Because the cancer had spread to another organ it was classified as Stage IV, giving a very poor prognosis, but my surgeon was always confident that he had removed everything and he remains optimistic to this day. I have found his positive attitude an extremely helpful aid to recovery.

Six weeks later I began a chemotherapy regime of taxol and carboplatin. The side effects were tolerable and the only long-term damage has been peripheral neuropathy. My toes are still slightly numb.

Essentially I feel well now, although inclined to pick up any infection and take longer to fight it off. I have occasional bowel problems and pain, which is to be expected, but more than five years on I live a full and active life and consider myself to be very, very fortunate.

Ovarian Cancer:  The Facts

According to the charity Target Ovarian Cancer, 6,800 women are diagnosed with ovarian cancer in the UK each year.  Some of these womens’ symptoms are similar to those seen in common conditions, like irritable bowel syndrome (IBS), and easy to ignore. What you need to know about ovarian cancer is that the symptoms are:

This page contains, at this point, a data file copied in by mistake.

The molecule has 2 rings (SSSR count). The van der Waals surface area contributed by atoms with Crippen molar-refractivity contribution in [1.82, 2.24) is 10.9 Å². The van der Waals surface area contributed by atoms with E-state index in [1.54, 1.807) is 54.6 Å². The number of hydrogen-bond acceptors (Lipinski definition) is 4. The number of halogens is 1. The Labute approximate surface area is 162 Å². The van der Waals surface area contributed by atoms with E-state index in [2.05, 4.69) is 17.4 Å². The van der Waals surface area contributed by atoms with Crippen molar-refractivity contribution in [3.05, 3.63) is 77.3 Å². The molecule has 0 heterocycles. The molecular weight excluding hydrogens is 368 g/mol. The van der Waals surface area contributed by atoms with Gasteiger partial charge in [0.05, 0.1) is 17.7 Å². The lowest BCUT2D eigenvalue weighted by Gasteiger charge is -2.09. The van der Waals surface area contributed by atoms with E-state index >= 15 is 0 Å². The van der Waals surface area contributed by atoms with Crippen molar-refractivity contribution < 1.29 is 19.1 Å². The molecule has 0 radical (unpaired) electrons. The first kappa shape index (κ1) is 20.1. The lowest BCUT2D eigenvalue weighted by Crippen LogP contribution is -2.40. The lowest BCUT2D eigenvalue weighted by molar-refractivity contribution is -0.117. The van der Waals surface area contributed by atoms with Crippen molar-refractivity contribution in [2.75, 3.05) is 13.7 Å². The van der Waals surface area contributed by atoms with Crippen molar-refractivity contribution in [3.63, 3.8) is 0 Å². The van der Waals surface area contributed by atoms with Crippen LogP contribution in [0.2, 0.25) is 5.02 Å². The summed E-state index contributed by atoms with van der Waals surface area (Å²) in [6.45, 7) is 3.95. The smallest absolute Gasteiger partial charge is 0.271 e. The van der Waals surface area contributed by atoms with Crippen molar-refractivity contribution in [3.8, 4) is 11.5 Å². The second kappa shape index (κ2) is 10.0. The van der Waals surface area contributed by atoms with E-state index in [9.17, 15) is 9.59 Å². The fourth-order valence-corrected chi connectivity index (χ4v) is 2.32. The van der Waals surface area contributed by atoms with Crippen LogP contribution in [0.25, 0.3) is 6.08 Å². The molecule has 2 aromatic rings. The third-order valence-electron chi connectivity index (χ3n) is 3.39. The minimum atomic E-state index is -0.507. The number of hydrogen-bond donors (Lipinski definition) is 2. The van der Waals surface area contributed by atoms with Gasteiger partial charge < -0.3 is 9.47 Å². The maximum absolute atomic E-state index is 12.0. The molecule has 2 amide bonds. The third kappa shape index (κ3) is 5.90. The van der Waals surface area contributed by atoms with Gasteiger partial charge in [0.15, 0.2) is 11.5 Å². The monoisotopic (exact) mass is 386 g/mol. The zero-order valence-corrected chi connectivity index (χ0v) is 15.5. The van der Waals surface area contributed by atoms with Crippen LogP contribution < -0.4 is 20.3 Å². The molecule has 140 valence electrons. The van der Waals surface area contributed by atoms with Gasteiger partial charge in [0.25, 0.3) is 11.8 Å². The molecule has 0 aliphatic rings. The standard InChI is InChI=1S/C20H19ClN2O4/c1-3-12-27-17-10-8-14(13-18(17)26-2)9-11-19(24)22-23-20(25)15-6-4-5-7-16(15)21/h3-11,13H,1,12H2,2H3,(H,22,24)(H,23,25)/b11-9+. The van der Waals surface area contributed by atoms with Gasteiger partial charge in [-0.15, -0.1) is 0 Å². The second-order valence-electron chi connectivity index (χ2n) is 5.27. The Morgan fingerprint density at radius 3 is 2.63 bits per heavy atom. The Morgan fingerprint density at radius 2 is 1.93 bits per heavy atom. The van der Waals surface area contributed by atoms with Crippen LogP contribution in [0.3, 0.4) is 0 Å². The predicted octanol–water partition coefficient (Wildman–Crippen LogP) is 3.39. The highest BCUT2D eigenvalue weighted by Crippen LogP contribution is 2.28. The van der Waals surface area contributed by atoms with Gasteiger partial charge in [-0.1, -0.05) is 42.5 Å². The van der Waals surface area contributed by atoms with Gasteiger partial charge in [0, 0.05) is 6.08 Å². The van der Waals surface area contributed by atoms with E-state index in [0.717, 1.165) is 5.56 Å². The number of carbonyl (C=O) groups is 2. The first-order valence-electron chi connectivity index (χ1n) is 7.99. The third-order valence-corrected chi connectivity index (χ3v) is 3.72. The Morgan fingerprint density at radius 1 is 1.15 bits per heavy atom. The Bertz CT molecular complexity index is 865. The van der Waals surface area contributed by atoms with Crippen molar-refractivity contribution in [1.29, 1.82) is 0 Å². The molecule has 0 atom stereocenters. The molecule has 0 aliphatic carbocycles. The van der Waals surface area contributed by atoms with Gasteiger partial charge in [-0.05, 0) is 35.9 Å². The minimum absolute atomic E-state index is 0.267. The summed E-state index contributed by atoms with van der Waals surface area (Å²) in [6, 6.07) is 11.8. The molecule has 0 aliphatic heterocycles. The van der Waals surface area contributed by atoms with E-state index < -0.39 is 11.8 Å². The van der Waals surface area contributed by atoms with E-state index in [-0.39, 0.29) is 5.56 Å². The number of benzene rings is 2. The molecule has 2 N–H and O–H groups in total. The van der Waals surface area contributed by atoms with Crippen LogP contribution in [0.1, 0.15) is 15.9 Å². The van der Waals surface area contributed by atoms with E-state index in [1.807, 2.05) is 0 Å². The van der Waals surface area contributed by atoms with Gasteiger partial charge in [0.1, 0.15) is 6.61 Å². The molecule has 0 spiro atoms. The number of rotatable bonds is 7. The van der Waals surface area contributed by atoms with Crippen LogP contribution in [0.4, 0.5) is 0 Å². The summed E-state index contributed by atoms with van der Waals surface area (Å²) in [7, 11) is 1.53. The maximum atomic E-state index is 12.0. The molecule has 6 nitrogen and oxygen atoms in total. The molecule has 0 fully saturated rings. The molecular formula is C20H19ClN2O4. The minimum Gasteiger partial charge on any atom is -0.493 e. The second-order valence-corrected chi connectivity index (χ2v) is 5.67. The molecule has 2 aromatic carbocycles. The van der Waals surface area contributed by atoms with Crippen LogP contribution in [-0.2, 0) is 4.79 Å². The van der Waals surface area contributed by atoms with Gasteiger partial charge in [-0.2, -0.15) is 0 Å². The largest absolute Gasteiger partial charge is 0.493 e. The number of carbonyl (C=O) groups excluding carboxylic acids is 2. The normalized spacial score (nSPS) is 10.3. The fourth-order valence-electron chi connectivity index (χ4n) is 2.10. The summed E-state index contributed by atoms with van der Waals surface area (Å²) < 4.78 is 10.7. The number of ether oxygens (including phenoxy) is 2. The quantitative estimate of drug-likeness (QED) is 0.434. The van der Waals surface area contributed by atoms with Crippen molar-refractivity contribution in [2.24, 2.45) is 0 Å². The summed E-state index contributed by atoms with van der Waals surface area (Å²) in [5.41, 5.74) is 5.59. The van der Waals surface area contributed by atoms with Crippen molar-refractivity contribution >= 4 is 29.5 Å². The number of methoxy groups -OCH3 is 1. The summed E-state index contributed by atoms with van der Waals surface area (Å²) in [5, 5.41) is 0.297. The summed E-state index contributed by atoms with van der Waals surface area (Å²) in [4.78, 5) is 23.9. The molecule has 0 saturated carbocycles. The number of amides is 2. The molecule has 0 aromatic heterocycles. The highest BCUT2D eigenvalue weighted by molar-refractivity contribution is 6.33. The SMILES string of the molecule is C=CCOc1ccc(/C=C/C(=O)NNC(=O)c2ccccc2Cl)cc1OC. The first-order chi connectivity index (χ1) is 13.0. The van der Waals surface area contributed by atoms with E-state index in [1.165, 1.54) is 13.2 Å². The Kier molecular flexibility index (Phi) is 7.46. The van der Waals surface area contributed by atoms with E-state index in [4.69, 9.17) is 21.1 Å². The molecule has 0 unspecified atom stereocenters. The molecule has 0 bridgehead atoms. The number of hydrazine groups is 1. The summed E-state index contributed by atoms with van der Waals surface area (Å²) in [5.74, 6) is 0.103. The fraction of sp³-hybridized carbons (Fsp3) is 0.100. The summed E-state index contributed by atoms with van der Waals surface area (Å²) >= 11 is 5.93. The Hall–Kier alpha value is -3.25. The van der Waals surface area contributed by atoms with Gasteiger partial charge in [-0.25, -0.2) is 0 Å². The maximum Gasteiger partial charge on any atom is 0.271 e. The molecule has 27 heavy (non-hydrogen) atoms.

Frequent,  they happen on most days. 
Persistent - they don’t go away. 
New,  they are not normal for you and may have started in the last 12 months.


Research has shown that the key symptoms to be aware of are:

Persistent pelvic or abdominal pain (that’s your tummy and below).  

Increased abdominal size/persistent bloating not bloating that comes and goes.  

Difficulty eating or feeling full quickly.


Occasionally there can be other symptoms such as:
        

Urinary symptoms (needing to pass water more urgently or more often than usual). 

Changes in bowel habit. 

Extreme fatigue (feeling very tired). 

Back pain.

 
These may be experienced on their own or at the same time as the key symptoms. It is most likely these symptoms are not ovarian cancer, but may be present in some women with the disease.

If you regularly experience any of these symptoms, which are not normal for you, it is important that you see your GP. It is unlikely that your symptoms are caused by a serious problem, but it is important to be checked out.

For further information, resources and help, visit www.targetovarian.org.uk, email info@targetovarian.org.uk or call Target Ovarian on 020 7923 5470.

Ovarian cancer living proof - Lisa Beardow